Today Mummy Warren and I wrapped up warm and drove to Wakehurst Place, a National Trust Park in nearby Ardingly. Not only is it home to a stunning mansion, expansive nature trails and the world’s largest seed bank, it also grows England’s tallest Christmas Tree.
Unfortunately, we were a little early to see the Redwood in its full glory because the 2,000 (low energy) lights will be switched on next weekend – December 1. But we still marvelled at its size – 121 ft – before busying ourselves with plenty of other sights at the park.
First stop and of course my favourite: the mansion.
The late 16th century house is made from a gorgeous sand-coloured stone that lights up the landscape. It sits in the middle of the 500-acre garden, which was mostly planted and nurtured throughout the 20th century. The site is one of the National Trusts most popular, with nearly 5 million visitors a year.As ever with these houses, we frustratingly weren’t allowed upstairs, but we wandered the rooms downstairs – a small lounge, a drawing room, a library, a chapel room now used as a classroom for school groups and wooden-panelled hallways. The rooms were gorgeously open and light thanks to high ceilings and long windows that looked over well-manicured lawns.
Afterwards, we headed outside to have a look around, stopping momentarily by a pond near to the house to look back at the building framed with the red, oranges and yellows of autumn. There were also some pretty bold ducks.
The trails, which must be gorgeous in Spring and Summer, are lined with plants from across the world, with a country per flower bed. I was glad to see that some buds were braving the winter chill and that the bushes were dotted with colour.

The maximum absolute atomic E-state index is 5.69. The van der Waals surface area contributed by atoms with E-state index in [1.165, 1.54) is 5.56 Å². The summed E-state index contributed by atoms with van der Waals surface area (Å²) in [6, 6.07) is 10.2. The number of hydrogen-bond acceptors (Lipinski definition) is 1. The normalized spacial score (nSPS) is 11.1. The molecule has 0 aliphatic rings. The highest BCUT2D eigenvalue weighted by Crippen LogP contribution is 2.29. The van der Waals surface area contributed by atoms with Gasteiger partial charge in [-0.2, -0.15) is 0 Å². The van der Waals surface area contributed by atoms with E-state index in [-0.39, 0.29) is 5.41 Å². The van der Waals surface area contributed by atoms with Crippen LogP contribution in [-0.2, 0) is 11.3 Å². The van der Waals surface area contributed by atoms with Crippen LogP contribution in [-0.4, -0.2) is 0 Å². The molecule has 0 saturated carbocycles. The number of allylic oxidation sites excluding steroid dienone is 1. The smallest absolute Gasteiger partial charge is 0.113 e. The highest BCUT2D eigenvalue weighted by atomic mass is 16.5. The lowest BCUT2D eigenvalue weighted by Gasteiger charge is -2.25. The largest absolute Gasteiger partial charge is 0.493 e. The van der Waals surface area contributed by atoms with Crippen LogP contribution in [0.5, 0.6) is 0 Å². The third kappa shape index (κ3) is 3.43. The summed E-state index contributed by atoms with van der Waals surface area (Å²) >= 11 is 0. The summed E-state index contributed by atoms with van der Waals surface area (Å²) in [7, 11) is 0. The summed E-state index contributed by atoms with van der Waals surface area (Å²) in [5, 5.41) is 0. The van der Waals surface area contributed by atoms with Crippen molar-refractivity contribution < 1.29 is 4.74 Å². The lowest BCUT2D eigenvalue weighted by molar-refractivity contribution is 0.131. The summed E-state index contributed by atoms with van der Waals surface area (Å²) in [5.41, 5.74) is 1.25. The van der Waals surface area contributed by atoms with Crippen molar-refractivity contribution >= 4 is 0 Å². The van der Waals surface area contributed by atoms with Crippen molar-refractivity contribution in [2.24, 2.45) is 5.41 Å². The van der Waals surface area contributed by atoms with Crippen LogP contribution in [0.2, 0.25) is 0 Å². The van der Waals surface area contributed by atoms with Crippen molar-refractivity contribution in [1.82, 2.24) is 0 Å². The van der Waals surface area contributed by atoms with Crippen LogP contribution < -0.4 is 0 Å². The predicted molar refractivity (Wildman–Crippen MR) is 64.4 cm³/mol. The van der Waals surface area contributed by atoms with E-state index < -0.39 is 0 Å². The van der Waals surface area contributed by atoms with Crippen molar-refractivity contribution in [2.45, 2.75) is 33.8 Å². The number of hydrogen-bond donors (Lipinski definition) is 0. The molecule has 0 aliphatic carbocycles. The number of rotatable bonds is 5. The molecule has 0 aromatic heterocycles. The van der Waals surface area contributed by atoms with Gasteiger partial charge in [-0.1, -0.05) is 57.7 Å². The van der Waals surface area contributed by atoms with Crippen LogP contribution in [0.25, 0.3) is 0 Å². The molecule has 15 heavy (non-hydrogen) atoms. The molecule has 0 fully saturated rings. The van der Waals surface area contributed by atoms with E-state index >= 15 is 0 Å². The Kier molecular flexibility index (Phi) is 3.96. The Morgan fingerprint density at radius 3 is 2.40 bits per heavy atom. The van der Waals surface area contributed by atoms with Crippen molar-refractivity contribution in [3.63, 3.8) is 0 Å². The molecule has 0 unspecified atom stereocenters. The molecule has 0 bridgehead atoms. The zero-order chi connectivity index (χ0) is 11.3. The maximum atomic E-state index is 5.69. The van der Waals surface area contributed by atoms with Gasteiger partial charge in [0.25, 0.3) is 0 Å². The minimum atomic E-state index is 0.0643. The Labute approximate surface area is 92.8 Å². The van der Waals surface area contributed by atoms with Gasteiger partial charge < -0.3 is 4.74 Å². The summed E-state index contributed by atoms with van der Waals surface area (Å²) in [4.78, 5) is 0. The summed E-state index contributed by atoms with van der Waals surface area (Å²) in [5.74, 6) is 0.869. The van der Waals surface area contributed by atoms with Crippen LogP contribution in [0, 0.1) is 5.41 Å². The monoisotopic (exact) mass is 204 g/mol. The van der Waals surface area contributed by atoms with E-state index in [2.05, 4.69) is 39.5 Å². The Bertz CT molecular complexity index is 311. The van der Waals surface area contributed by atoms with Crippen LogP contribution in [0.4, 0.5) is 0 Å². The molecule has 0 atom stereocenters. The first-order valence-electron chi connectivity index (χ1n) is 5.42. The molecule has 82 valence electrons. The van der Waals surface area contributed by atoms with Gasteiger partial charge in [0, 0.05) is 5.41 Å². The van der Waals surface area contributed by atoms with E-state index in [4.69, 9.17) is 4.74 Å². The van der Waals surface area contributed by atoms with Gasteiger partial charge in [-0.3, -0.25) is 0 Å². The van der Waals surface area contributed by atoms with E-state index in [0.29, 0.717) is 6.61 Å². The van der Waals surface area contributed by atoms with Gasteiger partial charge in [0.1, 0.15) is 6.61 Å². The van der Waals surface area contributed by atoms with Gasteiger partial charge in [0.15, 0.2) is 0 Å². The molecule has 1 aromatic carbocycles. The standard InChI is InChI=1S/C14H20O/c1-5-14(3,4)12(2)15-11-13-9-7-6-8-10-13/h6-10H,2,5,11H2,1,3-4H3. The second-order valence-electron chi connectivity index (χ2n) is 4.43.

Then we wandered down to the most modern building on the land – the Millennium Seed Bank. This project, which is sponsored by Kew Gardens, aims to store seeds from a quarter of the world’s plants by 2020. The idea is to provide an ‘insurance policy’ to prevent any plants from extinction by using the seeds in the future. It started in 2000 and celebrated storing its billionth seed in 2007.
I was expecting to see rows and rows of storing cabinets (Mum was expecting to see a big pile of seeds… umm…) but instead we were provided information about the drying and storing process and a glimpse into the labs.If any of the seeds are needed, they remove the hardened shell and induce moisture into the pods to kick them out of dormancy. The success rate is far from 100% though, so the researchers are constantly testing stored seeds to make sure they’re good to go if and when they’re needed. Cool ya
Then we headed back home for a cuppa and a slice of birthday cake.
This was a lovely day trip. It was a shame it was a little chilly, but the park is still winter friendly thanks to its warm mansion, coffee shops and resilient flowers that aren’t shy of the cold. I’d love to nip back in the summer time though, when its gardens will no doubt rival that of Gravetye Manor’s.
And I’ll have to look for pictures of that Christmas Tree light switch on next week!